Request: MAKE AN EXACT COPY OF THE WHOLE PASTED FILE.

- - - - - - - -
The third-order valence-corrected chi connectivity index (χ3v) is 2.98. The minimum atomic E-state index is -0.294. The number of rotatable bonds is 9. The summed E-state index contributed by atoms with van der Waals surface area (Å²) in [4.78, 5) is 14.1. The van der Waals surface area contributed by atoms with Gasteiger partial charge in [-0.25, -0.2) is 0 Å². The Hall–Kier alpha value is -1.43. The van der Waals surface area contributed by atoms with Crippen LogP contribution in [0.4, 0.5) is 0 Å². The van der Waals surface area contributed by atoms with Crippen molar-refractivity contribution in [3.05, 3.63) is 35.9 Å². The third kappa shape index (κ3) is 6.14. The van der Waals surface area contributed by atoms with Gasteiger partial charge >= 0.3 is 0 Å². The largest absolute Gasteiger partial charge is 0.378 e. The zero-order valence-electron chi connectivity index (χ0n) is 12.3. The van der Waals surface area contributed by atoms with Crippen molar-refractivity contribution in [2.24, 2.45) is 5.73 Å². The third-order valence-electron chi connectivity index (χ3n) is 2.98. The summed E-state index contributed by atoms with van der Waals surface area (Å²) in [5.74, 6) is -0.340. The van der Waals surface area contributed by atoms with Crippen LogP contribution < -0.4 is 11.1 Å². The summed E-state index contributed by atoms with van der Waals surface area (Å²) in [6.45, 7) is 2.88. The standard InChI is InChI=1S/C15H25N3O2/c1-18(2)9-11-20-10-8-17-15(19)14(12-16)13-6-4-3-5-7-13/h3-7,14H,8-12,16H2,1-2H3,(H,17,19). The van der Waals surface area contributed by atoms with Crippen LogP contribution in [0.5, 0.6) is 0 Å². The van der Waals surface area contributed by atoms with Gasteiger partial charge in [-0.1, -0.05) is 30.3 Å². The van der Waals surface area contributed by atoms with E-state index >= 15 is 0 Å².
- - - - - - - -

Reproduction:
The third-order valence-corrected chi connectivity index (χ3v) is 2.98. The minimum atomic E-state index is -0.294. The number of rotatable bonds is 9. The summed E-state index contributed by atoms with van der Waals surface area (Å²) in [4.78, 5) is 14.1. The van der Waals surface area contributed by atoms with Gasteiger partial charge in [-0.25, -0.2) is 0 Å². The Hall–Kier alpha value is -1.43. The van der Waals surface area contributed by atoms with Crippen LogP contribution in [0.4, 0.5) is 0 Å². The van der Waals surface area contributed by atoms with Crippen molar-refractivity contribution in [3.05, 3.63) is 35.9 Å². The third kappa shape index (κ3) is 6.14. The van der Waals surface area contributed by atoms with Gasteiger partial charge >= 0.3 is 0 Å². The largest absolute Gasteiger partial charge is 0.378 e. The zero-order valence-electron chi connectivity index (χ0n) is 12.3. The van der Waals surface area contributed by atoms with Crippen molar-refractivity contribution in [2.24, 2.45) is 5.73 Å². The third-order valence-electron chi connectivity index (χ3n) is 2.98. The summed E-state index contributed by atoms with van der Waals surface area (Å²) in [5.74, 6) is -0.340. The van der Waals surface area contributed by atoms with Crippen LogP contribution < -0.4 is 11.1 Å². The summed E-state index contributed by atoms with van der Waals surface area (Å²) in [6.45, 7) is 2.88. The standard InChI is InChI=1S/C15H25N3O2/c1-18(2)9-11-20-10-8-17-15(19)14(12-16)13-6-4-3-5-7-13/h3-7,14H,8-12,16H2,1-2H3,(H,17,19). The van der Waals surface area contributed by atoms with Crippen LogP contribution in [0.5, 0.6) is 0 Å². The van der Waals surface area contributed by atoms with Gasteiger partial charge in [-0.1, -0.05) is 30.3 Å². The van der Waals surface area contributed by atoms with E-state index >= 15 is 0 Å².